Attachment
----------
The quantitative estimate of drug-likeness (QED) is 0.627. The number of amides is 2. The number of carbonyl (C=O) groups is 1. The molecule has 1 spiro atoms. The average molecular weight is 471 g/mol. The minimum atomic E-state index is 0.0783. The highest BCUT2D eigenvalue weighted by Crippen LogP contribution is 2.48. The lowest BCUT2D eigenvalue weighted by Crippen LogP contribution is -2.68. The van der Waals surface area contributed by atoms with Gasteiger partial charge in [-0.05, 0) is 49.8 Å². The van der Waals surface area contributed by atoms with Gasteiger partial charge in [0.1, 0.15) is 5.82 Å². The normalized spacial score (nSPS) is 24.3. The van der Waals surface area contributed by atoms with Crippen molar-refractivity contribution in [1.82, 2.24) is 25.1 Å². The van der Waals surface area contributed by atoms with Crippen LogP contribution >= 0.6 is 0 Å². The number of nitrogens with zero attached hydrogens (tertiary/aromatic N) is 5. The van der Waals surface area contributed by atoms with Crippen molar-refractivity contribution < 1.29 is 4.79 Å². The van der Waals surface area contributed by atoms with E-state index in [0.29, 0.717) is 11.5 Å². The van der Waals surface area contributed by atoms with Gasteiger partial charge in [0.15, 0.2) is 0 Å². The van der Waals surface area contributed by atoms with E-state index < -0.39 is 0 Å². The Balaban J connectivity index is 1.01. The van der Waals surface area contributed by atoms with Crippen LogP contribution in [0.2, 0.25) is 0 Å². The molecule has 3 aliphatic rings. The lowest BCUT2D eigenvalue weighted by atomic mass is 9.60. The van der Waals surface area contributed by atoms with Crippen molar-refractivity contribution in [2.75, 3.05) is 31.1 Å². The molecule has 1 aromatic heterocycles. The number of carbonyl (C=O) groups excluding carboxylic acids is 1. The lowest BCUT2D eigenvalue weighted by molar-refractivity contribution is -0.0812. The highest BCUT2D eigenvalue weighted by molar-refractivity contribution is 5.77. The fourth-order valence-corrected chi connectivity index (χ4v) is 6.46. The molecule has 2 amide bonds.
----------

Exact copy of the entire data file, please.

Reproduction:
The quantitative estimate of drug-likeness (QED) is 0.627. The number of amides is 2. The number of carbonyl (C=O) groups is 1. The molecule has 1 spiro atoms. The average molecular weight is 471 g/mol. The minimum atomic E-state index is 0.0783. The highest BCUT2D eigenvalue weighted by Crippen LogP contribution is 2.48. The lowest BCUT2D eigenvalue weighted by Crippen LogP contribution is -2.68. The van der Waals surface area contributed by atoms with Gasteiger partial charge in [-0.05, 0) is 49.8 Å². The van der Waals surface area contributed by atoms with Gasteiger partial charge in [0.1, 0.15) is 5.82 Å². The normalized spacial score (nSPS) is 24.3. The van der Waals surface area contributed by atoms with Crippen molar-refractivity contribution in [1.82, 2.24) is 25.1 Å². The van der Waals surface area contributed by atoms with Crippen LogP contribution >= 0.6 is 0 Å². The number of nitrogens with zero attached hydrogens (tertiary/aromatic N) is 5. The van der Waals surface area contributed by atoms with Crippen molar-refractivity contribution < 1.29 is 4.79 Å². The van der Waals surface area contributed by atoms with E-state index in [0.29, 0.717) is 11.5 Å². The van der Waals surface area contributed by atoms with Gasteiger partial charge in [0.15, 0.2) is 0 Å². The van der Waals surface area contributed by atoms with E-state index < -0.39 is 0 Å². The Balaban J connectivity index is 1.01. The van der Waals surface area contributed by atoms with Crippen LogP contribution in [0.2, 0.25) is 0 Å². The molecule has 3 aliphatic rings. The lowest BCUT2D eigenvalue weighted by atomic mass is 9.60. The van der Waals surface area contributed by atoms with Crippen molar-refractivity contribution in [2.75, 3.05) is 31.1 Å². The molecule has 1 aromatic heterocycles. The number of carbonyl (C=O) groups excluding carboxylic acids is 1. The lowest BCUT2D eigenvalue weighted by molar-refractivity contribution is -0.0812. The highest BCUT2D eigenvalue weighted by molar-refractivity contribution is 5.77. The fourth-order valence-corrected chi connectivity index (χ4v) is 6.46. The molecule has 2 amide bonds.